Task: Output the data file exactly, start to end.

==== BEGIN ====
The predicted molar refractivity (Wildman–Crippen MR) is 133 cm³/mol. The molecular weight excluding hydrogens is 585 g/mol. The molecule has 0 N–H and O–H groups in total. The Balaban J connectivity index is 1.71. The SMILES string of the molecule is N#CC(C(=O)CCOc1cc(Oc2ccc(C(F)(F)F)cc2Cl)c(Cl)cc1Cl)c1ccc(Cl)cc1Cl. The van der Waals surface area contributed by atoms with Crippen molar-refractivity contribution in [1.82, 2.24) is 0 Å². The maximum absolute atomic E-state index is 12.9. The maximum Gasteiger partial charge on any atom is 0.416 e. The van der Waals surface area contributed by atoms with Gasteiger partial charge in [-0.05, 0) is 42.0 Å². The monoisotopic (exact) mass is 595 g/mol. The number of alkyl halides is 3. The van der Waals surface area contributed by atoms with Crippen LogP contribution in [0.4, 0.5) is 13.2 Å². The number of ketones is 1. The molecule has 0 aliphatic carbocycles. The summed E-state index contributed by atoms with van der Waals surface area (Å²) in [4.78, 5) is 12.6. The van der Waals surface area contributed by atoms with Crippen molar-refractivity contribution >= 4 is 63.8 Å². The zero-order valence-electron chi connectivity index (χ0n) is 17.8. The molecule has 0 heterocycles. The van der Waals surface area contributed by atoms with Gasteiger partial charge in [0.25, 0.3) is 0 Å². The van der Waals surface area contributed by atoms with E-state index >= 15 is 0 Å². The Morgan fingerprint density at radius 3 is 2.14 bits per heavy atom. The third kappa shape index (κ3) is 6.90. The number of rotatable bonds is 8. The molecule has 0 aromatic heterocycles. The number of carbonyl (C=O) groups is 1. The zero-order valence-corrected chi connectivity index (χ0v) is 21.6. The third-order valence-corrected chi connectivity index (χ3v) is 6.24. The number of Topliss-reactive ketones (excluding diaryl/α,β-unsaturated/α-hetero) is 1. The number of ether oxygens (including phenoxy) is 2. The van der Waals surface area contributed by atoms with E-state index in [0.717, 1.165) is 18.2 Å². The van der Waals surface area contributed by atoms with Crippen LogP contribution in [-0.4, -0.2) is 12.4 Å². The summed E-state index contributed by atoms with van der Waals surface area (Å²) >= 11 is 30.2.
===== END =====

The predicted molar refractivity (Wildman–Crippen MR) is 133 cm³/mol. The molecular weight excluding hydrogens is 585 g/mol. The molecule has 0 N–H and O–H groups in total. The Balaban J connectivity index is 1.71. The SMILES string of the molecule is N#CC(C(=O)CCOc1cc(Oc2ccc(C(F)(F)F)cc2Cl)c(Cl)cc1Cl)c1ccc(Cl)cc1Cl. The van der Waals surface area contributed by atoms with Crippen molar-refractivity contribution in [1.82, 2.24) is 0 Å². The maximum absolute atomic E-state index is 12.9. The maximum Gasteiger partial charge on any atom is 0.416 e. The van der Waals surface area contributed by atoms with Gasteiger partial charge in [-0.05, 0) is 42.0 Å². The monoisotopic (exact) mass is 595 g/mol. The number of alkyl halides is 3. The van der Waals surface area contributed by atoms with Crippen LogP contribution in [0.4, 0.5) is 13.2 Å². The number of ketones is 1. The molecule has 0 aliphatic carbocycles. The summed E-state index contributed by atoms with van der Waals surface area (Å²) in [4.78, 5) is 12.6. The van der Waals surface area contributed by atoms with Crippen molar-refractivity contribution >= 4 is 63.8 Å². The zero-order valence-electron chi connectivity index (χ0n) is 17.8. The molecule has 0 heterocycles. The van der Waals surface area contributed by atoms with Gasteiger partial charge in [0.25, 0.3) is 0 Å². The van der Waals surface area contributed by atoms with E-state index >= 15 is 0 Å². The Morgan fingerprint density at radius 3 is 2.14 bits per heavy atom. The third kappa shape index (κ3) is 6.90. The number of rotatable bonds is 8. The molecule has 0 aromatic heterocycles. The number of carbonyl (C=O) groups is 1. The zero-order valence-corrected chi connectivity index (χ0v) is 21.6. The third-order valence-corrected chi connectivity index (χ3v) is 6.24. The number of Topliss-reactive ketones (excluding diaryl/α,β-unsaturated/α-hetero) is 1. The number of ether oxygens (including phenoxy) is 2. The van der Waals surface area contributed by atoms with E-state index in [0.717, 1.165) is 18.2 Å². The van der Waals surface area contributed by atoms with Crippen LogP contribution in [-0.4, -0.2) is 12.4 Å². The summed E-state index contributed by atoms with van der Waals surface area (Å²) >= 11 is 30.2.